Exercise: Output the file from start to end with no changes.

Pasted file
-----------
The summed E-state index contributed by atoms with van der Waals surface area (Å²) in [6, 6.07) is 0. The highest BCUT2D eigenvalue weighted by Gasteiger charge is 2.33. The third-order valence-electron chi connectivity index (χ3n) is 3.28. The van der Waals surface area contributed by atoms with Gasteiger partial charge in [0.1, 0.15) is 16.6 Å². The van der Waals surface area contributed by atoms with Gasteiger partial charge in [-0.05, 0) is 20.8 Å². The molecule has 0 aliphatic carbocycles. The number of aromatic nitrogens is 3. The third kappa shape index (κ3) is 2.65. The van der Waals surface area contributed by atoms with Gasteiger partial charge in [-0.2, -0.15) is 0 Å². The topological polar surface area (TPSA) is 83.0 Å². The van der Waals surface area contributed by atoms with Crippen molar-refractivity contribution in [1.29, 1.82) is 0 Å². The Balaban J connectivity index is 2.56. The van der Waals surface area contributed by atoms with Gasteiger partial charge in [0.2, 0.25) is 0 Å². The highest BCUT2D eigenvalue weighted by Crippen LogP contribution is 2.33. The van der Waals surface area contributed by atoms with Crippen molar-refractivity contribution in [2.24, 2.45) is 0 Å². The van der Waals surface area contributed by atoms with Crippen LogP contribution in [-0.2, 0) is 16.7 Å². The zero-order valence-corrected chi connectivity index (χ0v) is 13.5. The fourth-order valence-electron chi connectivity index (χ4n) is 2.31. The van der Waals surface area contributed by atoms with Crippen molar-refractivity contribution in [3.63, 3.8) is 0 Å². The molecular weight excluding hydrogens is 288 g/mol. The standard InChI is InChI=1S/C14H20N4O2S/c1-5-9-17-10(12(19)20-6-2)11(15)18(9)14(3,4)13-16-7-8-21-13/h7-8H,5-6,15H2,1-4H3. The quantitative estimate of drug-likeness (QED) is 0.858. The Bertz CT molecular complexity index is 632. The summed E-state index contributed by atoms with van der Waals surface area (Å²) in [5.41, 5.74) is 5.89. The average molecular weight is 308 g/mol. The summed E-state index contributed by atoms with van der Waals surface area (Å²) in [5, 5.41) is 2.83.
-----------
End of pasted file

The summed E-state index contributed by atoms with van der Waals surface area (Å²) in [6, 6.07) is 0. The highest BCUT2D eigenvalue weighted by Gasteiger charge is 2.33. The third-order valence-electron chi connectivity index (χ3n) is 3.28. The van der Waals surface area contributed by atoms with Gasteiger partial charge in [0.1, 0.15) is 16.6 Å². The van der Waals surface area contributed by atoms with Gasteiger partial charge in [-0.05, 0) is 20.8 Å². The molecule has 0 aliphatic carbocycles. The number of aromatic nitrogens is 3. The third kappa shape index (κ3) is 2.65. The van der Waals surface area contributed by atoms with Gasteiger partial charge in [-0.2, -0.15) is 0 Å². The topological polar surface area (TPSA) is 83.0 Å². The van der Waals surface area contributed by atoms with Crippen molar-refractivity contribution in [1.29, 1.82) is 0 Å². The Balaban J connectivity index is 2.56. The van der Waals surface area contributed by atoms with Gasteiger partial charge in [0.2, 0.25) is 0 Å². The highest BCUT2D eigenvalue weighted by Crippen LogP contribution is 2.33. The van der Waals surface area contributed by atoms with Crippen molar-refractivity contribution in [2.24, 2.45) is 0 Å². The van der Waals surface area contributed by atoms with Crippen LogP contribution in [-0.2, 0) is 16.7 Å². The zero-order valence-corrected chi connectivity index (χ0v) is 13.5. The fourth-order valence-electron chi connectivity index (χ4n) is 2.31. The van der Waals surface area contributed by atoms with Crippen molar-refractivity contribution in [3.63, 3.8) is 0 Å². The molecular weight excluding hydrogens is 288 g/mol. The standard InChI is InChI=1S/C14H20N4O2S/c1-5-9-17-10(12(19)20-6-2)11(15)18(9)14(3,4)13-16-7-8-21-13/h7-8H,5-6,15H2,1-4H3. The quantitative estimate of drug-likeness (QED) is 0.858. The Bertz CT molecular complexity index is 632. The summed E-state index contributed by atoms with van der Waals surface area (Å²) in [5.41, 5.74) is 5.89. The average molecular weight is 308 g/mol. The summed E-state index contributed by atoms with van der Waals surface area (Å²) in [5, 5.41) is 2.83.